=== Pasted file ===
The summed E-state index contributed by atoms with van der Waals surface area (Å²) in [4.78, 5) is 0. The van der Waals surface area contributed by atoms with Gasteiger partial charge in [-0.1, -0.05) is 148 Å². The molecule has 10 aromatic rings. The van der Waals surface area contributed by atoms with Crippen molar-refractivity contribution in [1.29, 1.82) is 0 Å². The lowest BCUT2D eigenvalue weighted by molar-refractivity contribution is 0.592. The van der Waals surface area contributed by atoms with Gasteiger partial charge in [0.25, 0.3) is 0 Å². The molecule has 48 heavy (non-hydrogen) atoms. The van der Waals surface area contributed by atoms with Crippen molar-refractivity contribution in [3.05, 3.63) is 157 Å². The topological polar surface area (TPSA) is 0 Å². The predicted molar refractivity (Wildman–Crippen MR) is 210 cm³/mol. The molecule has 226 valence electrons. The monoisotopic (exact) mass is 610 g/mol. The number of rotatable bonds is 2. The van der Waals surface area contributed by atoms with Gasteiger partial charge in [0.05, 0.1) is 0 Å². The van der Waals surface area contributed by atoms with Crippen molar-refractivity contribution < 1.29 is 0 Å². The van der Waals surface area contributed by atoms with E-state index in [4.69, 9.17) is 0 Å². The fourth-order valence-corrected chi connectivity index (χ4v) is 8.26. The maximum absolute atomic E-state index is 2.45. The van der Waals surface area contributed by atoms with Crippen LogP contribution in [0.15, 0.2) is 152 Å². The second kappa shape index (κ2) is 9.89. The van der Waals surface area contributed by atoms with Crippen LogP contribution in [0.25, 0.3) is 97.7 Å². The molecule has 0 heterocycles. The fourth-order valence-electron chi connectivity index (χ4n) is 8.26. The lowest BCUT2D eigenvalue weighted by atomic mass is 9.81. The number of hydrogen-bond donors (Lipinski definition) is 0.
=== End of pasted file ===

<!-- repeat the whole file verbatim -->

The summed E-state index contributed by atoms with van der Waals surface area (Å²) in [4.78, 5) is 0. The van der Waals surface area contributed by atoms with Gasteiger partial charge in [-0.1, -0.05) is 148 Å². The molecule has 10 aromatic rings. The van der Waals surface area contributed by atoms with Crippen molar-refractivity contribution in [1.29, 1.82) is 0 Å². The lowest BCUT2D eigenvalue weighted by molar-refractivity contribution is 0.592. The van der Waals surface area contributed by atoms with Gasteiger partial charge in [0.25, 0.3) is 0 Å². The molecule has 48 heavy (non-hydrogen) atoms. The van der Waals surface area contributed by atoms with Crippen molar-refractivity contribution in [3.05, 3.63) is 157 Å². The topological polar surface area (TPSA) is 0 Å². The predicted molar refractivity (Wildman–Crippen MR) is 210 cm³/mol. The molecule has 226 valence electrons. The monoisotopic (exact) mass is 610 g/mol. The number of rotatable bonds is 2. The van der Waals surface area contributed by atoms with Gasteiger partial charge in [0.05, 0.1) is 0 Å². The van der Waals surface area contributed by atoms with Crippen molar-refractivity contribution < 1.29 is 0 Å². The van der Waals surface area contributed by atoms with E-state index in [4.69, 9.17) is 0 Å². The fourth-order valence-corrected chi connectivity index (χ4v) is 8.26. The maximum absolute atomic E-state index is 2.45. The van der Waals surface area contributed by atoms with Crippen LogP contribution in [0.15, 0.2) is 152 Å². The second kappa shape index (κ2) is 9.89. The van der Waals surface area contributed by atoms with Crippen LogP contribution in [0.25, 0.3) is 97.7 Å². The molecule has 0 heterocycles. The fourth-order valence-electron chi connectivity index (χ4n) is 8.26. The lowest BCUT2D eigenvalue weighted by atomic mass is 9.81. The number of hydrogen-bond donors (Lipinski definition) is 0.